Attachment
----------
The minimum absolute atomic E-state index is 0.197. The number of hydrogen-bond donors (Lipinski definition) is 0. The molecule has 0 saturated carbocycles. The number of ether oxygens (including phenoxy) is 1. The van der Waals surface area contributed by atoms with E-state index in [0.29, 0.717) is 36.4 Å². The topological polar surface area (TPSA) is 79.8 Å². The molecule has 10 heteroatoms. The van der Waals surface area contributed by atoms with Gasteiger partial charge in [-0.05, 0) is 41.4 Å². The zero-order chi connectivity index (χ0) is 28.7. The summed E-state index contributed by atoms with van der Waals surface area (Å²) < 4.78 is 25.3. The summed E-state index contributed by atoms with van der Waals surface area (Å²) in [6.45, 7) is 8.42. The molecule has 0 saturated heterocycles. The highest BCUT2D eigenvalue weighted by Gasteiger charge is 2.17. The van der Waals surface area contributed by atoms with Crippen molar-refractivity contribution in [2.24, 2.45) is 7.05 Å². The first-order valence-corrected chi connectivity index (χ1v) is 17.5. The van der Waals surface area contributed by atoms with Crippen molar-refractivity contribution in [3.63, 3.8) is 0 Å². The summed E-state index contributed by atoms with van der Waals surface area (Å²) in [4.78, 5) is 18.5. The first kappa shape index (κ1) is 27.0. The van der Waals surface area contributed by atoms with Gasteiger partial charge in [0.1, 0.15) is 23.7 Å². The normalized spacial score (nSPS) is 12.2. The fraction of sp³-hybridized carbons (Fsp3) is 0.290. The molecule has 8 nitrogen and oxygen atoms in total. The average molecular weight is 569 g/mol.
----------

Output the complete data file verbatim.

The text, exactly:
The minimum absolute atomic E-state index is 0.197. The number of hydrogen-bond donors (Lipinski definition) is 0. The molecule has 0 saturated carbocycles. The number of ether oxygens (including phenoxy) is 1. The van der Waals surface area contributed by atoms with E-state index in [0.29, 0.717) is 36.4 Å². The topological polar surface area (TPSA) is 79.8 Å². The molecule has 10 heteroatoms. The van der Waals surface area contributed by atoms with Gasteiger partial charge in [-0.05, 0) is 41.4 Å². The zero-order chi connectivity index (χ0) is 28.7. The summed E-state index contributed by atoms with van der Waals surface area (Å²) < 4.78 is 25.3. The summed E-state index contributed by atoms with van der Waals surface area (Å²) in [6.45, 7) is 8.42. The molecule has 0 saturated heterocycles. The highest BCUT2D eigenvalue weighted by Gasteiger charge is 2.17. The van der Waals surface area contributed by atoms with Crippen molar-refractivity contribution in [2.24, 2.45) is 7.05 Å². The first-order valence-corrected chi connectivity index (χ1v) is 17.5. The van der Waals surface area contributed by atoms with Crippen molar-refractivity contribution in [3.63, 3.8) is 0 Å². The summed E-state index contributed by atoms with van der Waals surface area (Å²) in [4.78, 5) is 18.5. The first kappa shape index (κ1) is 27.0. The van der Waals surface area contributed by atoms with Gasteiger partial charge in [0.1, 0.15) is 23.7 Å². The normalized spacial score (nSPS) is 12.2. The fraction of sp³-hybridized carbons (Fsp3) is 0.290. The molecule has 8 nitrogen and oxygen atoms in total. The average molecular weight is 569 g/mol.